Sunday, 23 March 2014

Why on earth...?

"You must be mad" is what most people have said when I've told them I'm soon going to be eating workhouse food for three weeks, "nothing but gruel?!"

"Ugh!" they exclaim, "disgusting!" And then they finish off with a shrug and a withering "rather you than me" look.

Well, they're possibly right. It does seem to be a bit of a nutty idea; to find three diets from three distinctly different periods in the workhouse's history, and to eat only what the inmates ate.

And of course, there is a lot of potential for gruel.

But it seems a little less bonkers if you think of all the faddy diets most of us have tried at one time or another. The high-protein, halitosis-inducing, constipation-invoking Atkins diet is the first to spring to mind. I did a diet once which promised a flat stomach but delivered only acid reflux. Then there's the F-plan, the Cambridge diet, slimming milkshakes, grapefruit-before-each-meal...the list is endless.

The food I'll be consuming as part of this project is no more weird than any 'Oh my goodness I must get into that dress before the weekend' diet I've embarked on in the past.*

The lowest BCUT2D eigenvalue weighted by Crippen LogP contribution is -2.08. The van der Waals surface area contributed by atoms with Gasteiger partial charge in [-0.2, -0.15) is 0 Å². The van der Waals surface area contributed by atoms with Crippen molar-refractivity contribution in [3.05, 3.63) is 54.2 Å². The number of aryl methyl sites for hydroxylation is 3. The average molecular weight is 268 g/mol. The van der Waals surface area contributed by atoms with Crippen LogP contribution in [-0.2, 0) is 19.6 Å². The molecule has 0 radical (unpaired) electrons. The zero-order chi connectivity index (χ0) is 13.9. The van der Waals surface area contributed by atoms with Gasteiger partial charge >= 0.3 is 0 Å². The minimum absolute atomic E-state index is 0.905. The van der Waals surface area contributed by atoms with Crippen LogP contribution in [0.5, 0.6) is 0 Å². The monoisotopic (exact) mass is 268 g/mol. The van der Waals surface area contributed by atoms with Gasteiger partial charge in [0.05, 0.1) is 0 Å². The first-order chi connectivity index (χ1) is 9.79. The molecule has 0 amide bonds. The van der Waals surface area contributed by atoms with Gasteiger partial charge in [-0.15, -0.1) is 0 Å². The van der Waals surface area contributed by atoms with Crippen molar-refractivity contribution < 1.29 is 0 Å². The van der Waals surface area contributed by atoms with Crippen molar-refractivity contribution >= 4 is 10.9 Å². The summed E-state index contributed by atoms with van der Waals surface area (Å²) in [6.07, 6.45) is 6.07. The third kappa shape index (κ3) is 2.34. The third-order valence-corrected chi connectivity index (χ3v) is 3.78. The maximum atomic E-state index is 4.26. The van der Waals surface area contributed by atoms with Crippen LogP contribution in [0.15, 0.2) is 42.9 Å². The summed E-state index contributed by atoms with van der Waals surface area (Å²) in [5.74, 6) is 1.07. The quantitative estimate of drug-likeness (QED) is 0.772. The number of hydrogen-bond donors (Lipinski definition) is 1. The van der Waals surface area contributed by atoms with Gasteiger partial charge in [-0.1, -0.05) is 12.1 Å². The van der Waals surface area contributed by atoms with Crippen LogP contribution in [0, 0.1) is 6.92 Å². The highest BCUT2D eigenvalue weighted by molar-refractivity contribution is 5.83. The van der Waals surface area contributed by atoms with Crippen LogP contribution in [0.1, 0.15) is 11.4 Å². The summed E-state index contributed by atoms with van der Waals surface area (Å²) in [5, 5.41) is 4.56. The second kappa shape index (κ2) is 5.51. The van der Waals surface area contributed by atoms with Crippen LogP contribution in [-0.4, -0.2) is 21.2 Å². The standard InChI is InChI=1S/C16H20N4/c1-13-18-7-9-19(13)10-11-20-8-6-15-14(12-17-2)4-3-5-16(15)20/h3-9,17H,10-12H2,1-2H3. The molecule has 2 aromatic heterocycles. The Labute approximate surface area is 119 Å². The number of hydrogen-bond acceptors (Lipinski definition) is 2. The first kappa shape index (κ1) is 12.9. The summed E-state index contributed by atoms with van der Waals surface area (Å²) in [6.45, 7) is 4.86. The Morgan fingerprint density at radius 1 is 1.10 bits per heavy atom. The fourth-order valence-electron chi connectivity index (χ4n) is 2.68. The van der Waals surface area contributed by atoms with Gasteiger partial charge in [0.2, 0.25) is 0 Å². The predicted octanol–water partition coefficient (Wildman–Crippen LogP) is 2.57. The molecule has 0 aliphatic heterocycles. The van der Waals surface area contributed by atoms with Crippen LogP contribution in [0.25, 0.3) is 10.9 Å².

The workhouse diets were about feeding as many people as possible as cheaply as possible. The food given to inmates was intended to keep them alive - but not to encourage them to stay.

Hence the gruel. Boring, but cheap.

There are other reasons why this diet isn't as bonkers as it sounds.

Firstly, it's me doing it. I work at Gressenhall Farm and Workhouse, and as Live Interpretation Officer I can often be found dressed as a workhouse inmate for our excellent learning event days for schools (click here for info on schools events). Why not take it a stage further from looking like an inmate, to eating like an inmate?!

Secondly, there is a massive redisplay of the museum happening soon, all about Voices from the Workhouse. In this blog I'll be reflecting on some of the archive material from the museum in relation to the living conditions and diet of the inmates. For more information on that aspect, click on the HLF page at the top.

I'll also be reflecting on my experiences while on these diets, and posting lots of pictures and videos of the gloop I imagine I'll be eating. And probably I'll be mentioning bowels quite a bit. Mine, or other people's- I'm not fussy.

You can follow my bowels, if you wish, on Twitter: @workhousediet, or on Facebook- look for (and 'like' and 'share', please!) a page titled, astonishingly, 'The Workhouse Diet'.

Diet number 1, the 1797 diet, begins on 26th April 2014.

*I should make it clear that the workhouse diets were not designed for weight loss. Let's face it, in a pre-junkfood, non-automated world, unhealthy weight gain wasn't an issue many people had to think about. I should also make it clear that I am at a healthy weight and I have a completely healthy relationship with food - so don't start fretting!!

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